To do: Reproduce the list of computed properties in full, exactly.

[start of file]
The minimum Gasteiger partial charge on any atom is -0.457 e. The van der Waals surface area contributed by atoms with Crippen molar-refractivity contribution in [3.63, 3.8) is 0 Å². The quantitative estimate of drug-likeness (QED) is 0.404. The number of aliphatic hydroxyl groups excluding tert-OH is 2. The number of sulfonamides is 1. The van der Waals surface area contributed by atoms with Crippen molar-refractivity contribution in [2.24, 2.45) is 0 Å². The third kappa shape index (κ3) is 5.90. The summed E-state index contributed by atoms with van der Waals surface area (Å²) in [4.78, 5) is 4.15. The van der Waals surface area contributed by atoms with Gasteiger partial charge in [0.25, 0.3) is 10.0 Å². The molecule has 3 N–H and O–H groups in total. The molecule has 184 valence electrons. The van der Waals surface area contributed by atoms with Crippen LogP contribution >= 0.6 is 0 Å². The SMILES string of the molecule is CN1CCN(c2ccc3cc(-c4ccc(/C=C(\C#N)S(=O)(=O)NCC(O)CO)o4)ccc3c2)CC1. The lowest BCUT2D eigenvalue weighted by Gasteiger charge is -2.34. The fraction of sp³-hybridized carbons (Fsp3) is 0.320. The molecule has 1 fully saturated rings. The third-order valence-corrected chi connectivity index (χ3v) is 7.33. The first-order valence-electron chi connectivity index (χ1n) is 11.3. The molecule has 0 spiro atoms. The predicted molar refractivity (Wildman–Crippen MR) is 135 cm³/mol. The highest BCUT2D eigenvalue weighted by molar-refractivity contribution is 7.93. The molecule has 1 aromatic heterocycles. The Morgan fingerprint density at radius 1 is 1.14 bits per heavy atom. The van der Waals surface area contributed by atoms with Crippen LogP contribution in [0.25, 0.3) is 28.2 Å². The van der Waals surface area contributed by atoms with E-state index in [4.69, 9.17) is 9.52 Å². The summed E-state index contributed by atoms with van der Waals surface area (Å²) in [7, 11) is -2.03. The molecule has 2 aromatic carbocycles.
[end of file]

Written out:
The minimum Gasteiger partial charge on any atom is -0.457 e. The van der Waals surface area contributed by atoms with Crippen molar-refractivity contribution in [3.63, 3.8) is 0 Å². The quantitative estimate of drug-likeness (QED) is 0.404. The number of aliphatic hydroxyl groups excluding tert-OH is 2. The number of sulfonamides is 1. The van der Waals surface area contributed by atoms with Crippen molar-refractivity contribution in [2.24, 2.45) is 0 Å². The third kappa shape index (κ3) is 5.90. The summed E-state index contributed by atoms with van der Waals surface area (Å²) in [4.78, 5) is 4.15. The van der Waals surface area contributed by atoms with Gasteiger partial charge in [0.25, 0.3) is 10.0 Å². The molecule has 3 N–H and O–H groups in total. The molecule has 184 valence electrons. The van der Waals surface area contributed by atoms with Crippen LogP contribution >= 0.6 is 0 Å². The SMILES string of the molecule is CN1CCN(c2ccc3cc(-c4ccc(/C=C(\C#N)S(=O)(=O)NCC(O)CO)o4)ccc3c2)CC1. The lowest BCUT2D eigenvalue weighted by Gasteiger charge is -2.34. The fraction of sp³-hybridized carbons (Fsp3) is 0.320. The molecule has 1 fully saturated rings. The third-order valence-corrected chi connectivity index (χ3v) is 7.33. The first-order valence-electron chi connectivity index (χ1n) is 11.3. The molecule has 0 spiro atoms. The predicted molar refractivity (Wildman–Crippen MR) is 135 cm³/mol. The highest BCUT2D eigenvalue weighted by molar-refractivity contribution is 7.93. The molecule has 1 aromatic heterocycles. The Morgan fingerprint density at radius 1 is 1.14 bits per heavy atom. The van der Waals surface area contributed by atoms with Crippen LogP contribution in [0.25, 0.3) is 28.2 Å². The van der Waals surface area contributed by atoms with E-state index in [4.69, 9.17) is 9.52 Å². The summed E-state index contributed by atoms with van der Waals surface area (Å²) in [7, 11) is -2.03. The molecule has 2 aromatic carbocycles.